(Originally Posted 04/27/2011)

Harper Collins has been in touch regarding the sample of my book they read. They made a few suggestions and requested the full! At the very least, I hope to get further advice on improving the book for you guys.

Here are the highlights of the review:

“I was really drawn in by the writing from the first instance. The voice is clear and easy-to-read; it’s rare to see such natural flow and tempo from a debut author.  I absolutely flew through the chapters that I had, which is a great sign. It’s obvious that the author has really done her research when it comes to the Wiccan religion. I was intrigued by the rituals that Sophia performs in trying to self-medicate the buzzing in her head. Also, in Sophia I believe we have a really strong – albeit misunderstood! – heroine. The relationships that Rebecca creates between Sophia and her parents and friends are compelling, and you want to find out more about this girl with such a mysterious life.”

(Originally Posted 01/26/2011)
I tried to review every book I read this year on another blog I keep, but I came to the realization that I am actually not, in fact, superwoman. That means between having a family, friends, writing, editing, reading, the occasional tv show, and (dare I say it) sleep, something had to go. But I think I might be able to manage a year in review. To keep it real simple, I’m just going to give star ratings. So Five stars mean it kicked some major booty–great writing, great story, couldn’t put the book down, made me wonder why I bother writing. Four stars is a bit off of that–a great book and great story, but just didn’t hold me. Three stars okay, two stars lacking, one star means I couldn’t even finish it.

Love Walked In, by Marisa de los Santos
The Girl Next Door, by Jack Ketchum
The Scent of Rain and Lightening, by Nancy Pickard
The Virgin of Small Plains, by Nancy Pickard
The Curious Incident of the Dog in the Nighttime, by Mark Haddon
The Guernsey Literary and Potato Peel Pie Society, by Mary Ann Shaffer and Annie Barrows

The Postmistress, by Sarah Blake
The Particular Sadness of Lemon Cake, by Aimee Bender
Belong to Me, by Marisa de los Santos
The Kite Runner, by Khaled Hosseini
The Lace Reader, by Brunonia Barry

Dead in the Family, by Charlaine Harris


Pride and Prejudice, by Jane Austen (I tried to like it–I did. But I didn’t understand the words, and that’s my bad, I know, so don’t take this review too much at face value)

And that’s all I can remember for this year! Apparently I have a thing for books with the word “The” in the title. I’m getting started on that 2011 List, and the first book on that list is THE Memory Keeper’s Daughter 😉

(Originally Posted  09/10/201)

If there is one thing you should know about me, it’s this: I am not average. I do not blend into the majority. I think different, act different, feel different. And everyone is unique, I agree. But when I say I am different, I do not mean I a square peg trying to find a square hole to fit into in this world. I gave up on fitting in a long time ago. Thing is, while everyone is running around figuring out what shape they are and where they fit, I realize I’m just Chartreuse. Or Byzantium. Or Saffron, or Dogwood Rose, or some other color that is, simply, not a shape at all. Indeed I am probably a color most people have never heard of, and finally, FINALLY, I like being this way.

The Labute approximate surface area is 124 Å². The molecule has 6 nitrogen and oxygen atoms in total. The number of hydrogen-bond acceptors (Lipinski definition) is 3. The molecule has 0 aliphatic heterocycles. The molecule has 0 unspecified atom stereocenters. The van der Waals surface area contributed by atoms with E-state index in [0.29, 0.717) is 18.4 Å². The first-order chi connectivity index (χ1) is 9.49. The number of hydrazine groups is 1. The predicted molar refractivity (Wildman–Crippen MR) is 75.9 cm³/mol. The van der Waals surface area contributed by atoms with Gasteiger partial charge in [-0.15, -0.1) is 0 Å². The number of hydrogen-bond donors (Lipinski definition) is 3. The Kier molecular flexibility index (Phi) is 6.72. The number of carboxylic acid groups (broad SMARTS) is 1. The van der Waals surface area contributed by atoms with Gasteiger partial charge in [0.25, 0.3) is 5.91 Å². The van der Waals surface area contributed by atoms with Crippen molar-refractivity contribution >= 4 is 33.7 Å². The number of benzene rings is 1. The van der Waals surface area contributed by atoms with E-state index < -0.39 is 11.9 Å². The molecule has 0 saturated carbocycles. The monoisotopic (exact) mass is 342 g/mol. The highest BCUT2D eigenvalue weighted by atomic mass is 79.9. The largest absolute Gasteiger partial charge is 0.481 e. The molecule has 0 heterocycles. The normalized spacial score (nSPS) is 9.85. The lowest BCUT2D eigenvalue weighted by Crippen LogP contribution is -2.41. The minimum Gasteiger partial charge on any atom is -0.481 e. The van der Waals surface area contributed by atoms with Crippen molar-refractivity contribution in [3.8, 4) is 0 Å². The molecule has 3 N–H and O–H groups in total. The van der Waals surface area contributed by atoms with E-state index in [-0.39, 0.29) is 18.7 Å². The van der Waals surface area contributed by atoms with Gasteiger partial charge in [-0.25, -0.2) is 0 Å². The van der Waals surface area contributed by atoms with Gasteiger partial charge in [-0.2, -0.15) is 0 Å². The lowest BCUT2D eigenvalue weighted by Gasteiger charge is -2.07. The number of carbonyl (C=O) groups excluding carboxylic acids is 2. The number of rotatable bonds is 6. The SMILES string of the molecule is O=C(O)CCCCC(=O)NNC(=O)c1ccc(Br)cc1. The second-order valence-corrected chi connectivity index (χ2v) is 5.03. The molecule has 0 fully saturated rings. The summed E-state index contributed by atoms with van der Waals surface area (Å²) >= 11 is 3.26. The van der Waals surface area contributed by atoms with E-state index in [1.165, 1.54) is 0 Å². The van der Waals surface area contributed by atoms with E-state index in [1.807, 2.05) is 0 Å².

But not only am I contrary to this person or that, I am sometimes contrary to myself. I hate mayonnaise, but I like tuna and chicken salad, mayonnaise and all. I’m an exact. I cannot be broken down to some simple base, because one base would contradict the other. I’ve been mixed up and made this way, and you cannot unmix me. If I am teal, you cannot break me down to blue or green. I am neither. I am not both. I am only the result.So there you have it, and, if you are to read this blog, you need to know that. Because you will often see me telling things both ways. Sometimes, in my haste, I may seem to contradict myself, but really I am no contradiction at all. I’m just leaving out those parts that blend me together–those parts I don’t even think of because it’s just who I am, and I so I’ve never thought about it before.

The other thing you might want to know is… I have Aspergers. I am perfectly awesome at saying the wrong things when I mean well. These are things I struggle with in my writing. I write off beat characters. Not necessarily characters that are like me–some in fact the very opposite, but still, they are complex and I somehow “know” them, and putting them on the page in a way that makes sense to the reader is a struggle. So when you read my books, and the characters make far more sense than I do, it’s only because I put a lot more time into writing my book than writing my blog posts.

And really, should it be any other way? This blog is ME. Not one of my characters. I am one of the most real, most honest people you will ever meet. And, to be honest, it’s because this is just easier. It is very hard to try to look “normal” in society. It’s exhausting. I do it when I must. Force the eye contact. Try to make sure I’ve opened and closed conversations appropriately. Everything in life is an evaluation of what I’m saying to an extreme that would make anyone uncomfortable. So, when I’m here, on this blog, I’m just gonna be me. I do better in writing than in person, but you’ll have to forgive me if at any point I seem way off base. I don’t know it all, and I don’t claim to.

Someone who recently read a few chapters of my novel said:
“You’re obviously a writer, and after reading a few of your blogs, I have to admit I’m surprised. You write far better in your MS than you do in a blog. It sounds like an insult but I mean well lol.”

Oh, how true it is. You’ll have to forgive me. But the blog is free, so read on at your own peril!